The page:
"Just finished playing. My 11yo loves the '30s and spy things so he was really excited. He learned the rules and was the 'start' player. We had 5 players: 11yo b, 13yo b, my husband assisted by 7yo g, 9 yo girl, and myself. The rules were clear and concise. Game play was fun and fast. I was Adler and 9yo was Collins. She, unfortunately, was arrested, but I escaped after a confrontation with 2 other players involving escapes on the Tube and Double decker bus with a final shoot out. Made off with RAF and Army documents.
Will be a great game to take camping or on picnics."
"A solid game that will hit my table repeatedly. It's Guess Who meets hand management. The biggest compliment I can give it is that Tuesday Knight Games would likely publish this game due to it's social interaction, easy learnability, and quick play time."
Alan Gerding, Tuesday Knight Games
I have been really enjoying this game! I played it with my brothers (we are basically old men ages 67, 65, 62, and 56). We are all regular game players who play a wide range of board games. The four of us get together once a month for a long "game night" where we usually play 4 or 5 games each night. Just this past week, I introduced Get Adler to my brothers. It was our first game of the night, which I had planned to play once or twice before getting to our more time consuming games. Instead, we played it over and over. Playing the game several times in a row at our age is interesting. For example, I used the Magnifying Glass to look at an opponent’s hand. Then, by the next round, I could not remember what I had seen, or even whose hand I had seen it in!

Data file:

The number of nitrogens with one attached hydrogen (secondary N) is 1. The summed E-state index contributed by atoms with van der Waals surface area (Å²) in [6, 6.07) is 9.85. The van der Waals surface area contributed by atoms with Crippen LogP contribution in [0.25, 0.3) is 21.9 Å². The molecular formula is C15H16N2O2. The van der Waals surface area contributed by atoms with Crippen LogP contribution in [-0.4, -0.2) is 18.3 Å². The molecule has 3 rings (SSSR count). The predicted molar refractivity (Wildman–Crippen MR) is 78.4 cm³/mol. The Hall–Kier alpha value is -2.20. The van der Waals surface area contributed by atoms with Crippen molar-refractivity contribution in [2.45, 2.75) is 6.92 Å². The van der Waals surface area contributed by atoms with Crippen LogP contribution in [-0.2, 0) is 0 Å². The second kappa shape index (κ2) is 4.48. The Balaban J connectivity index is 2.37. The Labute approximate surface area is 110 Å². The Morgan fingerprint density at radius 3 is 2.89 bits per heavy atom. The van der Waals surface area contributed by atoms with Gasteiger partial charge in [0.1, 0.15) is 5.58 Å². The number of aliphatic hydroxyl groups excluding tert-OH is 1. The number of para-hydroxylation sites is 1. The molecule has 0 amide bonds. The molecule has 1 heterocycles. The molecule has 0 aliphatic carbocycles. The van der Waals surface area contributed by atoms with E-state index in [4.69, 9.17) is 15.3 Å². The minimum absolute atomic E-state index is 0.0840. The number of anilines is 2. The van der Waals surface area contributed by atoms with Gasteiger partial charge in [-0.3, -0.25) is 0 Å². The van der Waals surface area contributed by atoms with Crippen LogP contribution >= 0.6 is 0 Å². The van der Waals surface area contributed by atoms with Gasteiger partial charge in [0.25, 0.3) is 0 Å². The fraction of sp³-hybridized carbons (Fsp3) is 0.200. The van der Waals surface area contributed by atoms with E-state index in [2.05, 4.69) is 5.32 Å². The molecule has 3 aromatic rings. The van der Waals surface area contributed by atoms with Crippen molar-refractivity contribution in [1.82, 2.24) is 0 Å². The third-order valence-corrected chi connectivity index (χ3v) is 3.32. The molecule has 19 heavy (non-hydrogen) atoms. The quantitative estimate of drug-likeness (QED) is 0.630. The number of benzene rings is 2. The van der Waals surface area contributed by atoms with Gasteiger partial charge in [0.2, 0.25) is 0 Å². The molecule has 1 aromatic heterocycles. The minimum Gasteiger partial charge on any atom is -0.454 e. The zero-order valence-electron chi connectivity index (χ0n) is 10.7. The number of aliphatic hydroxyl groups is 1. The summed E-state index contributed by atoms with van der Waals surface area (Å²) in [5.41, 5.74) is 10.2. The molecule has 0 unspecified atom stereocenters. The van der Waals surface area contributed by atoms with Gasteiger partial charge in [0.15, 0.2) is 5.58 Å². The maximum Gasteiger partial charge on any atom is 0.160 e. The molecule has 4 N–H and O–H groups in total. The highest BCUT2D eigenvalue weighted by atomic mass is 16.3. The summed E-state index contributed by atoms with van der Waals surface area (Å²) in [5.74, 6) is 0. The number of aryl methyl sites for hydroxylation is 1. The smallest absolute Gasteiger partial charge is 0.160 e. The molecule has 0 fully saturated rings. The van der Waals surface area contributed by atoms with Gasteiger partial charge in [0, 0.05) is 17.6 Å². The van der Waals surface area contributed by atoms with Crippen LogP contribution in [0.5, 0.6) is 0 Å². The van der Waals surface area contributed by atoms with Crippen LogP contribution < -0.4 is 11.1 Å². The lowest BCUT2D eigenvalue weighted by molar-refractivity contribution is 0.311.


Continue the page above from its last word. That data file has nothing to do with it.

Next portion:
How does it work with younger players? A few days ago, my wife and I had two of our grandsons (ages 9 and 12) play the game with us. They loved it! I had several other games that we were also going to play with them, but they insisted on "one more game of Adler, please." Then of course, after each game, "one more time please, please". So that is the only game we ended up playing! Which was fine with my wife and I because we both enjoy the game as well."
Rod Bauer, Kansas, USA
After the investigation is where the heart of the game lies and Caper Games brings us a tense, four-round chase befitting the theme. With just four rounds to accomplish their task, everyone feels the pressure mount as the clock ticks down with each card play and it does start to feel like an old school spy film when everyone jumps in!
The card matching arrest mechanic is very easy to understand and explain for gamers of all ages. With several different evasion cards available, the Adler player has multiple ways to dodge arrest while drawing more players into the active pursuit, rather than being bored spectators. Again, it’s a thematic and smart way to get more players involved even when it’s not their turn. Game play moves along fairly quickly with any size group, and most games last about 20 minutes on average. If you’re a fan of deduction games like Coup, Werewolf and the like, you should give a look at Get Adler.
Maurice Fitzgerald, Club Fantasci, read the full review here
"Get Adler! is a quick social deduction game. It is easy to learn & very portable. No game of Get Adler! will be the same as the one before it. It is great for a group that loves to play games like One Night Werewolf, Resistance, Avalon, & Coup. I also think game groups that enjoy playing card games like Love Letter would also like this game."